Lupita Nyong'o's performance in 12 Years a Slave was transcendent. The humble grace of her acceptance speech and honoring of those ancestors who are lost, but still with us, from the killing fields of white on black chattel slavery, to the "post racial" present, was an act of gracious humility, class, intelligence, and generosity.
Lupita Nyong'o removed the "I" and the self from her wondrous sharing of thoughts and ideas and emotions that came with her winning an Oscar for Best Supporting Actress.
Matthew McConaughey did the opposite when he was awarded the Oscar for Best Actor. He offered up a vainglorious speech that was a tribute to self-motivating, self-fulfilling, and self-praised ego. I am not criticizing Matthew McConaughey; I am making a basic observation.
I am very concerned about the present state of black respectability politics. The title of this project--We Are Respectable Negroes--is a naked tell in that regard.
I have this concern not just because of an unapologetic love of black people in America. Black respectability, and its various tones, hues, challenges, and travails, are a barometer for American political and social life. My concern about African-Americans in this regard is an act of patriotism.
What are black Americans if not a people who love a country that more often than not does not love us back?
I will proceed carefully.
Parrhesia ought not to be a phrase to sound cool with at the bar or riding on the bus with the knowledge that others are listening. Parrhesia is a life principle.
There are many millions of ways to be "black" in America and across the Black Atlantic. Blackness, to borrow from the late and incisively brilliant Stuart Hall, is many things. It is beautiful, ugly, smart, stupid, grotesque, inspiring, awesome, humble, grand, insecure, libidinous, chaste, anxiety filled, confident, mean, and kind.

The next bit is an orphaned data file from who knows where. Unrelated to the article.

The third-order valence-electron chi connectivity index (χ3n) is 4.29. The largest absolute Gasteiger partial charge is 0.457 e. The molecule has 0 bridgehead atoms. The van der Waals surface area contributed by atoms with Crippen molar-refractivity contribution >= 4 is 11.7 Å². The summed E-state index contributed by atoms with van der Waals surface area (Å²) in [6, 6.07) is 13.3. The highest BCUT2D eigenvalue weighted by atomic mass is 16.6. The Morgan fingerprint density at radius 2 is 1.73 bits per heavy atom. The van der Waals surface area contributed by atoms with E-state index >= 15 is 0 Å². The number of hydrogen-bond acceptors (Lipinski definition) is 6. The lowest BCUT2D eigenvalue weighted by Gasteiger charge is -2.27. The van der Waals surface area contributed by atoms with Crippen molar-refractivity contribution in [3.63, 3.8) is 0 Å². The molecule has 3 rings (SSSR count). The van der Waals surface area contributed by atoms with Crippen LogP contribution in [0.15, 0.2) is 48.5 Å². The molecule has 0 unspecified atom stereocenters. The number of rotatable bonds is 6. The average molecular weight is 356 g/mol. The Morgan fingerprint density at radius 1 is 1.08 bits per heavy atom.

As human beings, stereotyped, commodified, and often misrepresented, black people are many things. None of these things are simple.
Moreover, blackness takes on many forms when we openly discuss and acknowledge how people of color, and the Other more generally, often do not see themselves with their own eyes. Rather, the power of The Gaze is real. It hampers how too many of us understand the limits and boundaries of our own humanity.
As I watched Lupita Nyong'o speak at the Oscars, and then reviewed her beautiful words at the Essence Black Women in Hollywood Luncheon, I could not resist the comparison between her manner, intelligence, and grace with the grotesque way that black womanhood is often represented by and through the mainstream mass media.
My claim is not that women (or any other group) are accurately represented by a medium that is prefaced on a "mediated" reality, what is a stand-in for real people and their/our experiences and humanity. However, the historically laden, potent, and particular intersections of blackness and gender cannot be eschewed in favor of some flattened and catchall protest at something vaguely and often imprecisely identified as "misogyny".
There are many ways to be black and female. Lupita Nyong'o is the exception to the exception to the exception ad infinitum. Lupita Nyong'o is a star. By definition, her star persona is a product and a performance, one that hopefully, will continue to receive many opportunities to blossom and grow.
I am interested in the energy she exhibited via the persona channeled at the Oscars.
In too many homes and neighborhoods (across the colorline) Lupita Nyong'o's poise, intelligence, and grace would be considered inauthentic, weak, selling out, or "acting white". Some of these reactions are a function of how in a harsh and mean world such traits are considered signs of vulnerability which signal that one can and should be taken advantage of.
In many communities, such a calculus is the norm and a necessary survival strategy.
Such logic masculinizes some black (and other) women in the worst way possible as it robs them of the best of what it means to be feminine.
How can we in the black American community raise and encourage a model of black womanhood and femininity among the ghetto underclass that is closer to Lupita Nyong'o than the disposable street authentic "strong" black women who are nightmare caricatures better suited to the worst examples of carnivalesque and burlesque negritude as seen in commercial rap videos and elsewhere?
And is it possible that Lupita Nyong'o can become a role-model for graceful intelligence and wit for all young women...and perhaps how such habitus can become an idealized type?